The planned Windows 7 logo requirements are going to be much simpler than those used on Vista - but there's still a catch if you want a PC that supports multi-touch or Media Centre, or peripherals that give you the Device Stage experience.
Microsoft hasn't finalised the Windows 7 system requirements although the pre-beta runs on Atom netbooks with 1GB of RAM and takes up 8GB of disk space (including drivers, memory dumps, hibernation and the page file: Lead Program Manager Leon Braginski says "a 16GB SSD would be enough for a good user experience").
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Apart from that, the Windows 7 logo programme will be about compatibility and improving the quality of the components in new PCs, says director of Microsoft's hardware ecosystem, Gary Schare.
"The goal is to simplify the logo programme and really focus in on what matters most to customers, which is compatibility. You get a device and it's got a logo that tells you this thing is meant to work. We had a lot of additional requirements that were important to create innovation and drive the market forward but they distracted from reliability and compatibility. This time we have focused down on to compatibility and reliability and moved any extraneous requirements into special programmes or made them purely optional."
Those 'special programmes' mean it's not quite as clear as just one Windows 7 logo, even leaving aside the difference between having a logo on a PC, a peripheral and a software package.
There will be at least three "additional qualifications", initially for hardware and perhaps for software as well. One is for multi-touch: a touch-enabled PC or peripheral, or software that 'lights up' with touch hardware will have a touch logo.
Media Centre PCs will have a logo if they meet the additional qualification of having all the hardware you need, including a TV tuner and a remote control. Any Windows 7 PC will be able to run the Media Centre software (although Microsoft hasn't yet said if all versions of Windows 7 will include Media Centre), which will support IPTV, but because you can't record TV without a tuner, you won't get a logo without one, either.
Having a Windows 7 logo doesn't mean a peripheral will have the Device Stage view that lets you use all the features of a multi-function device, so manufacturers who create the metadata for Device Stage will get a logo for that.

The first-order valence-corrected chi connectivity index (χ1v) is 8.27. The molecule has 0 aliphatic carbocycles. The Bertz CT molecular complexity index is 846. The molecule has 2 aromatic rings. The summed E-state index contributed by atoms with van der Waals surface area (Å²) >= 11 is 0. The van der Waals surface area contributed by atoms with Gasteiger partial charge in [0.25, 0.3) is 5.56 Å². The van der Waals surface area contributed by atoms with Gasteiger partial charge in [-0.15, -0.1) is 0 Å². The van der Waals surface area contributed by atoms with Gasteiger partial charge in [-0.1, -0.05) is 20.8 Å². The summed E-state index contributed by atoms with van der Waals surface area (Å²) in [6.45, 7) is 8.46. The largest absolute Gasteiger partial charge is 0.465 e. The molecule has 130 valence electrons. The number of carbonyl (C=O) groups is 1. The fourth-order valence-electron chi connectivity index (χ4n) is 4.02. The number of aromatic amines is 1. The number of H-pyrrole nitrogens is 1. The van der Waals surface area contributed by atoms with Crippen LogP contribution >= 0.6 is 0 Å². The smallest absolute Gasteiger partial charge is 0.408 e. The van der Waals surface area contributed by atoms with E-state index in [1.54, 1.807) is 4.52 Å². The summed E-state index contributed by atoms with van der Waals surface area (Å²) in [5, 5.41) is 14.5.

And there will still be logo programmes for peripherals that support all the features Microsoft thinks are important: there will be logos for mobile broadband devices that show up in the Windows 7 network list and for sensors like GPS and ambient light that work with the new sensor framework.
These reveal some snippets about the Windows 7 logo programme itself. Microsoft may or may not include a wireless USB stack in Windows 7; even if it doesn't there will be a logo program for wireless USB devices.
A PC with a built-in wireless USB controller will need to use the faster Wireless Host Controller interface, based on PCI instead of USB, which also offers better power management (a key theme for many logo requirements).
Bluetooth devices will have to support v2.1 to get a logo. SuperSpeed USB won't be finalised in time for the Windows 7 logo but USB controllers must go into standby for power savings and wake correctly. Although Wake on LAN is off by default, Windows 7 PCs must support it (and support more scenarios for waking up by 2010).
And the dates for the logo programme may also be significant: requirements apply from 1 June 2009, which could mean that's when Microsoft plans to release Windows 7 to manufacture.
Now read TechRadar's Hands on: pre-beta Windows 7 review